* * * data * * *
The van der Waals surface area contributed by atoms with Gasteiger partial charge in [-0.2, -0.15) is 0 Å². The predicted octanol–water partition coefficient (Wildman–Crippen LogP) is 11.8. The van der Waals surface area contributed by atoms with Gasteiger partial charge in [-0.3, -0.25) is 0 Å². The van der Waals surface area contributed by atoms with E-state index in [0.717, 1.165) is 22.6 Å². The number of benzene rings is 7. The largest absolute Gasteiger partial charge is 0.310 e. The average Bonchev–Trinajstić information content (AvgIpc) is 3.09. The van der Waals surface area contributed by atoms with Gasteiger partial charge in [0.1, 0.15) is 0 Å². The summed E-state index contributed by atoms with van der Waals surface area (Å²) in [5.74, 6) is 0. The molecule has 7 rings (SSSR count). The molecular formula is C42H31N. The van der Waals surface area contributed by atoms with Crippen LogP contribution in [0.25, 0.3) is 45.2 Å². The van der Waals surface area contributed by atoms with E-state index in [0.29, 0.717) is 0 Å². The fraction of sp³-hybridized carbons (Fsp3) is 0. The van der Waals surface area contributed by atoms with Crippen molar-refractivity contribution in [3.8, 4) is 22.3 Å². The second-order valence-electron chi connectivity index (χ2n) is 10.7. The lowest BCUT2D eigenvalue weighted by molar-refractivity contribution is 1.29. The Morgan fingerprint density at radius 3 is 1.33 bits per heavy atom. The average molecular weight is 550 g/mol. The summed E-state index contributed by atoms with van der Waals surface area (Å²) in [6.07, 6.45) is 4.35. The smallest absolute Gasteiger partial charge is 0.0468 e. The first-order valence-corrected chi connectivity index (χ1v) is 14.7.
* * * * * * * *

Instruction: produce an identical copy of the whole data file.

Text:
The van der Waals surface area contributed by atoms with Gasteiger partial charge in [-0.2, -0.15) is 0 Å². The predicted octanol–water partition coefficient (Wildman–Crippen LogP) is 11.8. The van der Waals surface area contributed by atoms with Gasteiger partial charge in [-0.3, -0.25) is 0 Å². The van der Waals surface area contributed by atoms with E-state index in [0.717, 1.165) is 22.6 Å². The number of benzene rings is 7. The largest absolute Gasteiger partial charge is 0.310 e. The average Bonchev–Trinajstić information content (AvgIpc) is 3.09. The van der Waals surface area contributed by atoms with Gasteiger partial charge in [0.1, 0.15) is 0 Å². The summed E-state index contributed by atoms with van der Waals surface area (Å²) in [5.74, 6) is 0. The molecule has 7 rings (SSSR count). The molecular formula is C42H31N. The van der Waals surface area contributed by atoms with Crippen LogP contribution in [0.25, 0.3) is 45.2 Å². The van der Waals surface area contributed by atoms with E-state index in [0.29, 0.717) is 0 Å². The fraction of sp³-hybridized carbons (Fsp3) is 0. The van der Waals surface area contributed by atoms with Crippen molar-refractivity contribution in [3.8, 4) is 22.3 Å². The second-order valence-electron chi connectivity index (χ2n) is 10.7. The lowest BCUT2D eigenvalue weighted by molar-refractivity contribution is 1.29. The Morgan fingerprint density at radius 3 is 1.33 bits per heavy atom. The average molecular weight is 550 g/mol. The summed E-state index contributed by atoms with van der Waals surface area (Å²) in [6.07, 6.45) is 4.35. The smallest absolute Gasteiger partial charge is 0.0468 e. The first-order valence-corrected chi connectivity index (χ1v) is 14.7.